Cadillac even sold 1,171 cars in Japan...where Lexus in NOT popular having sold only 10,293 cars in the Japanese mainland versus more than 183,037 CARS in the U.S. to Cadillac's 142,765. Cadillac is regaining share in America, and also begining to make inroads in crucial overseas markets. Lexus would be a dead product if it were sustained only by its Japanese sales, (and for which, it was not available in Japan at the outset, allowing them to "dump" them in the U.S. market at $38,500 a copy.) WE do not do that. Cadillac has wisely chosen to open assembly plants in Europe and China in order to beat tariffs and some local taxation on imports. Yet the sales would not be there if the product did not exceed the buyer expectations---for they also have Audi, Mercedes, BMW, etc. to chose from. Lincoln is almost out of the game, so it falls to Cadillac to uphold the American marques oveseas. Favorable reviews of many American made cars in Detroit by the world press may yet signal the turning point in the public perception where American cars are not automatically regarded as inferior or shoddy vis a vis Japanese, German, and European counterparts.

    Every car maker has built lemons, or had production disasters that yeilded some pretty terrible product. But what GM and Cadillac are doing now corrects much of that oversight. If Cadillac were a stand-alone company it would still require roughly 100,000 employees across dozens of global suppliers across several tier levels to make one car, and the combined assets of the company would run to $40-50Bn in revenues. The synergy of the design has now become paramount in the auto-industry, especially given the increasing technological level of the computer and electronic systems now demanded and necessary to meet engineering, environmetal, and regulatory performance criteron.

    Cadillac is not quite back at the top yet, but they are now very near the summit. When Cadillac begins to outsell Lexus in Japan, even despite tariffs and taxation that make them a frighteningly expensive propasition, or for that matter in China, then we know they are winning again. The truth is in the driving, and the last brand new Cadillac I drove, their latest SUV had a seemless and excellent driveline. Interior quality was very good, but could still move up a notch. It was a car I would pay money for...and I don't consider myself a "Cadillac" man.

    Quite simply, it looks as though Cadillac is getting it right...going after markets globally with American and Cadillac style. It was what made them a great car decades ago, and that idea is still consonant even today with a great product. Manufacturers don't spend ad dollars showing what they used to build when they don't have much faith in what they build now...when the old cars appear in the ads, then you know what they are building now is ostensibly better.

    'Standard of the World'? Cadillac is now built around the world, and chance is in the offing that it can claim that title again.

    DouglasR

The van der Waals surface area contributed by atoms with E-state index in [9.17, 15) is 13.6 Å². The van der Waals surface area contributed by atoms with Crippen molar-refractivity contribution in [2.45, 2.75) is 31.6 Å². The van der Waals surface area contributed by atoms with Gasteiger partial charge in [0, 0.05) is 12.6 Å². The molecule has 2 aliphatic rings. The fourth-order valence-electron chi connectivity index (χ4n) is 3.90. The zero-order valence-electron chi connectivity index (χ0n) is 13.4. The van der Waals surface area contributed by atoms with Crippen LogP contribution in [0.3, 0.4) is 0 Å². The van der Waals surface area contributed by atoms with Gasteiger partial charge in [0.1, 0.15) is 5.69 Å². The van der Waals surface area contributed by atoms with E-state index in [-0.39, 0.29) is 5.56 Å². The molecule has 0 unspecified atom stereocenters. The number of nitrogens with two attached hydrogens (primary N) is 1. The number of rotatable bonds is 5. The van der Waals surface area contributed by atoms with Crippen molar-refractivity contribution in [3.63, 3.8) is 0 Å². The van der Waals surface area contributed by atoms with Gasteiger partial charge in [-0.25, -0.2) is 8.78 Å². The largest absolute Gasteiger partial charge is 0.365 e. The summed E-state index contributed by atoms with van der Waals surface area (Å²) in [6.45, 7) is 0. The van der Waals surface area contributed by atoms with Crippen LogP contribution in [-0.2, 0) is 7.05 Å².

(sources: automotive news.)
  • I don't watch any of free broadcast national television so I wouldn't know about the promotion tie in that the Allante had with the TV show "Married with Children". From what I heard about that show I don't think I would have watched it anyway if I was inclined to watch national tv.

    However it does seem kind of silly that they would have promoted the Allante with that show if they wanted people of high class to buy that vehicle
    ---mediapusher
    ______________________________________
    And the models including Kelly (Al Bundy's daughter) were truly beautiful young women that were trying to highlight and show off the Allante's gorgeous design in a Married with Children episode. Remember Kelly practicing saying the word Allante to get it just right.

    Apparently, Cadillac gave permission to the show to use the car and promote it to the demo group that watched Married.
  • Well there's a mixed message from automotive news. They didn't mention (or perhaps they did, I haven't read the original source) this interesting fact:

    Mercedes easily outsells Cadillac in Japan despite costing twice as much. (Fleetwood - 5.5 million yen, Benz S Class 12 million yen).

    What plausible reason? Prestige, of course, can be the only answer.



    source: http://www.intelbridges.com/japaneseconsumeruk.html
  • DouglasR-

    What does "Standard of the World" mean? The Cadillac CTS already is the "standard of the world" in U.S.A., but so is the Lexus LS430, E350, E250, BMW 325, 530, etc. This title cannot be a singular claim by any make of car. It belongs to many as it always have.

    ---mediapusher
  • douglasrdouglasr Posts: 191
    The actual numbers are for the Japanese market are:

    Mercedes-Benz (all models) 46,161
    Cadillac 1,171
    Jaguar 3,461
    Audi 15,420
    Astons 110
    Ferrari 391
    Maybach 26
    BMW AG 58,755
    Bentley 355
    Lincoln 0
    ----------------------
    Total Imports: 261,534

    Mercedes and BMW sell across all ranges of product, which Cadillac does not match (there are no "3 series" type Cadillacs!) Given the 33% tarriff on imports plus an additional 20% VAT and licensing/registration fees, an imported car in Japan is a very expensive propasition. (Not to mention every car has to be inspected by the government, and you must prove you have a parking space for it!)

    Mercedes & BMW are far more entrenched in terms of service and retail outlets, thus can sell more cars. 75% of Japanese sales above $45,000 are imported cars! A recent article in the WSJ reported that Toyota/Lexus was very disappointed with the performance of Lexus in Japan---where they thought there would be no problem selling the car---but it ends up competing against foreign cars. At that price, Japanese (like American consumers) want cache and exclusivity, so they turn to products they can't get in Japan. Even Rolls-Royce sold more than 50 cars in Japan last year. There is also the issue of RHD, which Mercedes, BMW, Astons/Jaguar, Bentley & Rolls-Royce all provide, and is necessary in Japan as they drive on the left. Cadillac has only recently started built some of its models with RHD (as Chrysler is also doing in Europe.) So that is one more reason why Cadillac sales in Japan can be considered successful: the Japanese have the inconvenience of driving a LHD car in a RHD world.